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Aliva Tuktu Tulugak

Inuit

Puvirnituq, Quebec, Canada

(1953- )


  • In 1985, member of an expedition team that commemorated Robert J. Flaherty’s 1912 Ungava crossing.

Aliva Tulugak was born on August 4, 1954 in Puvirnituq where he lives with his wife and four children. Fluent in both Inuktitut and English, this young carver became familiar with the southern lifestyle while working for La Federation des Cooperatives du Nouveau-Quebec in Montreal for approximately two years. During this period in the south he travelled to Quebec City to assist the curator of le musee de la Civilization with the identification of Inuit works in that collection.

Tired of the mediocrity of various office jobs, and succumbing to the stress of working in an office, Aliva returned to Puvirnituq in 1976. In 1978 he began to teach himself how to carve. He is one of the generation of Inuit carvers who are acquainted with both the northern and southern lifestyles. He feels that “…young people should learn to carve even if it’s just for activity, to keep them out of trouble. Because what they learn with their hands they can put it to maybe sleigh making or harpoon making or any activity that’s useful when you’re away from the village.”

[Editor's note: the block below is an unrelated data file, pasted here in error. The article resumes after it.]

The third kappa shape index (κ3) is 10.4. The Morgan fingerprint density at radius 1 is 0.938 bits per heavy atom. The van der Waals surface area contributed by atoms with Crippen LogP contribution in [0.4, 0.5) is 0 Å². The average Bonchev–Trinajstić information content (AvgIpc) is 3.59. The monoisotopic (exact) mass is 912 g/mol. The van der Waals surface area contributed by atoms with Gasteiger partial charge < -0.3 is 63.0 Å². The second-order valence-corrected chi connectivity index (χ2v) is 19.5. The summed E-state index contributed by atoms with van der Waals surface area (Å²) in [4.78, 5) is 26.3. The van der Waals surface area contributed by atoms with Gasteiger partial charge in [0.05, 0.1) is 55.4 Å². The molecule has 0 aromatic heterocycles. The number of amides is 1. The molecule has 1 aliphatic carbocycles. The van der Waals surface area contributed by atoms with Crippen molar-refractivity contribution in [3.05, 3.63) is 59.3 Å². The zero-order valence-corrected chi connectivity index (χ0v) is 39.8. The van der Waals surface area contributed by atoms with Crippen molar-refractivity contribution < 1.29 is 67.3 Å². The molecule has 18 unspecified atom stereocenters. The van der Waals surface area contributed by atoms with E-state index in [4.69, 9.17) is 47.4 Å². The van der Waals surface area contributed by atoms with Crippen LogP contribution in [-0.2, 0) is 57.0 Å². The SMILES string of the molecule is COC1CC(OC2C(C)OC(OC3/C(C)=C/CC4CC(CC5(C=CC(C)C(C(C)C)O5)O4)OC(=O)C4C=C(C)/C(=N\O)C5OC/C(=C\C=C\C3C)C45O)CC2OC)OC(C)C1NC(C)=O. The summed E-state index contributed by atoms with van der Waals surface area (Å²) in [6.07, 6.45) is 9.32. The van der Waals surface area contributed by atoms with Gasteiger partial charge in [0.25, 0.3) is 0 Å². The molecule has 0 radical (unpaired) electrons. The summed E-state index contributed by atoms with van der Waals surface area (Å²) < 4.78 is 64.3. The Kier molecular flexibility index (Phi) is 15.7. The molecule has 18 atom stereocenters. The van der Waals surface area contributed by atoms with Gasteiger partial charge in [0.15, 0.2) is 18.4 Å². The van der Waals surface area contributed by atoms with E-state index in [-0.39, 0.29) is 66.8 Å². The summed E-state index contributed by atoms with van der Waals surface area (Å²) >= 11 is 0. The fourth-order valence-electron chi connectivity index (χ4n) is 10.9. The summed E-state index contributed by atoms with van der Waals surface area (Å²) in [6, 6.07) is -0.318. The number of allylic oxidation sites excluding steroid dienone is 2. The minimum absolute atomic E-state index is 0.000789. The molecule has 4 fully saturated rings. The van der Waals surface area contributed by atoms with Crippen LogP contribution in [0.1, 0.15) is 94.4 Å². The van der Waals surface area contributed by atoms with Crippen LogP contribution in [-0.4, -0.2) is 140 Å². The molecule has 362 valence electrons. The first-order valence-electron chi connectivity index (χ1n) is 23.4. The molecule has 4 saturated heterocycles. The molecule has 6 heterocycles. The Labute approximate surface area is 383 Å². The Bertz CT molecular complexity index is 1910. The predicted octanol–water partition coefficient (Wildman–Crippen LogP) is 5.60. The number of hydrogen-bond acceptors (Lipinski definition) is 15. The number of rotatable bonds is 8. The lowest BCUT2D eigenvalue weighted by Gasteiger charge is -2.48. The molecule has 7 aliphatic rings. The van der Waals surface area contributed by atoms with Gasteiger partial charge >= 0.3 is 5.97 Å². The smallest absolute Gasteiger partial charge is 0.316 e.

His choice of subject matter reveals that Aliva is an independent thinker who champions the older carvers such as Joe Talirunili, and Davidialuk. In an attempt to revive these traditions, Aliva depicts legends which relate to the Katyutayuuq or Sedna myths. The artist endows these supernatural images with a heightened reality by carving the scales into the body of the sednas, rather than incising them onto the polished surface of the stone.


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